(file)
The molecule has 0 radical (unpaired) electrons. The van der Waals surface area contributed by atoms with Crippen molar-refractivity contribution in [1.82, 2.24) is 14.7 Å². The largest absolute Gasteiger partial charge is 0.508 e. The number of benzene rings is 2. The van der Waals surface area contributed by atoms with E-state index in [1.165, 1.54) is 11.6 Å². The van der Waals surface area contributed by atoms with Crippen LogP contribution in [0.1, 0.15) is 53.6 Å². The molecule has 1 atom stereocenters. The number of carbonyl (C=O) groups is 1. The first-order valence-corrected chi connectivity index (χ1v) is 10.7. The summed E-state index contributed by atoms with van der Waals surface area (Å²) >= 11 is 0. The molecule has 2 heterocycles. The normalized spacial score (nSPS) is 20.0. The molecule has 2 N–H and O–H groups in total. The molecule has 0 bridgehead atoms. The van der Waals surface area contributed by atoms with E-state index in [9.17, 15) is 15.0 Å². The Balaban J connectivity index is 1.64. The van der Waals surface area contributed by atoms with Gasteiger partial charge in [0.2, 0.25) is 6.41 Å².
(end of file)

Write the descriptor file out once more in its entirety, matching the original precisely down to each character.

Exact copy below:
The molecule has 0 radical (unpaired) electrons. The van der Waals surface area contributed by atoms with Crippen molar-refractivity contribution in [1.82, 2.24) is 14.7 Å². The largest absolute Gasteiger partial charge is 0.508 e. The number of benzene rings is 2. The van der Waals surface area contributed by atoms with E-state index in [1.165, 1.54) is 11.6 Å². The van der Waals surface area contributed by atoms with Crippen LogP contribution in [0.1, 0.15) is 53.6 Å². The molecule has 1 atom stereocenters. The number of carbonyl (C=O) groups is 1. The first-order valence-corrected chi connectivity index (χ1v) is 10.7. The summed E-state index contributed by atoms with van der Waals surface area (Å²) >= 11 is 0. The molecule has 2 heterocycles. The normalized spacial score (nSPS) is 20.0. The molecule has 2 N–H and O–H groups in total. The molecule has 0 bridgehead atoms. The van der Waals surface area contributed by atoms with E-state index in [9.17, 15) is 15.0 Å². The Balaban J connectivity index is 1.64. The van der Waals surface area contributed by atoms with Gasteiger partial charge in [0.2, 0.25) is 6.41 Å².